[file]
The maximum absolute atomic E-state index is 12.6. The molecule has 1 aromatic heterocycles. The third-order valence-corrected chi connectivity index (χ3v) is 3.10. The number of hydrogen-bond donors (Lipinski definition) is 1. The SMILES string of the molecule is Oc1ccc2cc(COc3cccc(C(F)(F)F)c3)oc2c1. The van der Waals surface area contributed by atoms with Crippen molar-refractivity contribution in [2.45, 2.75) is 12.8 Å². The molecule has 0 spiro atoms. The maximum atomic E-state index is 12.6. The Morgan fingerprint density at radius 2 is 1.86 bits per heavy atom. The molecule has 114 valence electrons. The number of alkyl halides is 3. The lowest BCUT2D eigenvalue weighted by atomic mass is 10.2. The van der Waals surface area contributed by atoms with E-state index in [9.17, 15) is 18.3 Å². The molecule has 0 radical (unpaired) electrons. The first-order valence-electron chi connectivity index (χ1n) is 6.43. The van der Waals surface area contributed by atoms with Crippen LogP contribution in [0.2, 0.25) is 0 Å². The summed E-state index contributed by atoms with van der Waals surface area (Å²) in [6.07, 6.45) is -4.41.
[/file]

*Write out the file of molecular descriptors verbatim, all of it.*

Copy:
The maximum absolute atomic E-state index is 12.6. The molecule has 1 aromatic heterocycles. The third-order valence-corrected chi connectivity index (χ3v) is 3.10. The number of hydrogen-bond donors (Lipinski definition) is 1. The SMILES string of the molecule is Oc1ccc2cc(COc3cccc(C(F)(F)F)c3)oc2c1. The van der Waals surface area contributed by atoms with Crippen molar-refractivity contribution in [2.45, 2.75) is 12.8 Å². The molecule has 0 spiro atoms. The maximum atomic E-state index is 12.6. The Morgan fingerprint density at radius 2 is 1.86 bits per heavy atom. The molecule has 114 valence electrons. The number of alkyl halides is 3. The lowest BCUT2D eigenvalue weighted by atomic mass is 10.2. The van der Waals surface area contributed by atoms with E-state index in [9.17, 15) is 18.3 Å². The molecule has 0 radical (unpaired) electrons. The first-order valence-electron chi connectivity index (χ1n) is 6.43. The van der Waals surface area contributed by atoms with Crippen LogP contribution in [0.2, 0.25) is 0 Å². The summed E-state index contributed by atoms with van der Waals surface area (Å²) in [6.07, 6.45) is -4.41.